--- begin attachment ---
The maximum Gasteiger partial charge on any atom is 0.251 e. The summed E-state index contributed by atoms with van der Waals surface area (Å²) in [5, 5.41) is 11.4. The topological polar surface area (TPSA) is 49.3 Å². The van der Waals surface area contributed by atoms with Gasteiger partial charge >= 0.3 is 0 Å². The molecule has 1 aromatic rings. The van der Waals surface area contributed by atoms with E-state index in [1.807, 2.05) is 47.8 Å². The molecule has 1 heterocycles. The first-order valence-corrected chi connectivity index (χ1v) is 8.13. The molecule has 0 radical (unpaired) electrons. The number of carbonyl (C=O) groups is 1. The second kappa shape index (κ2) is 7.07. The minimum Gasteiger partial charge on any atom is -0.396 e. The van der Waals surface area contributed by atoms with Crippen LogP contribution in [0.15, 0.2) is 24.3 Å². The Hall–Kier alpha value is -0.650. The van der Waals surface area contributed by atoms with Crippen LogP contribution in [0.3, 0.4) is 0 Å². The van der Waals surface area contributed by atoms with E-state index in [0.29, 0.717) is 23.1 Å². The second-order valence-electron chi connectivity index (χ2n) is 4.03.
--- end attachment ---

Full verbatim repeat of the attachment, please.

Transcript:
The maximum Gasteiger partial charge on any atom is 0.251 e. The summed E-state index contributed by atoms with van der Waals surface area (Å²) in [5, 5.41) is 11.4. The topological polar surface area (TPSA) is 49.3 Å². The van der Waals surface area contributed by atoms with Gasteiger partial charge >= 0.3 is 0 Å². The molecule has 1 aromatic rings. The van der Waals surface area contributed by atoms with E-state index in [1.807, 2.05) is 47.8 Å². The molecule has 1 heterocycles. The first-order valence-corrected chi connectivity index (χ1v) is 8.13. The molecule has 0 radical (unpaired) electrons. The number of carbonyl (C=O) groups is 1. The second kappa shape index (κ2) is 7.07. The minimum Gasteiger partial charge on any atom is -0.396 e. The van der Waals surface area contributed by atoms with Crippen LogP contribution in [0.15, 0.2) is 24.3 Å². The Hall–Kier alpha value is -0.650. The van der Waals surface area contributed by atoms with Crippen LogP contribution in [0.3, 0.4) is 0 Å². The van der Waals surface area contributed by atoms with E-state index in [0.29, 0.717) is 23.1 Å². The second-order valence-electron chi connectivity index (χ2n) is 4.03.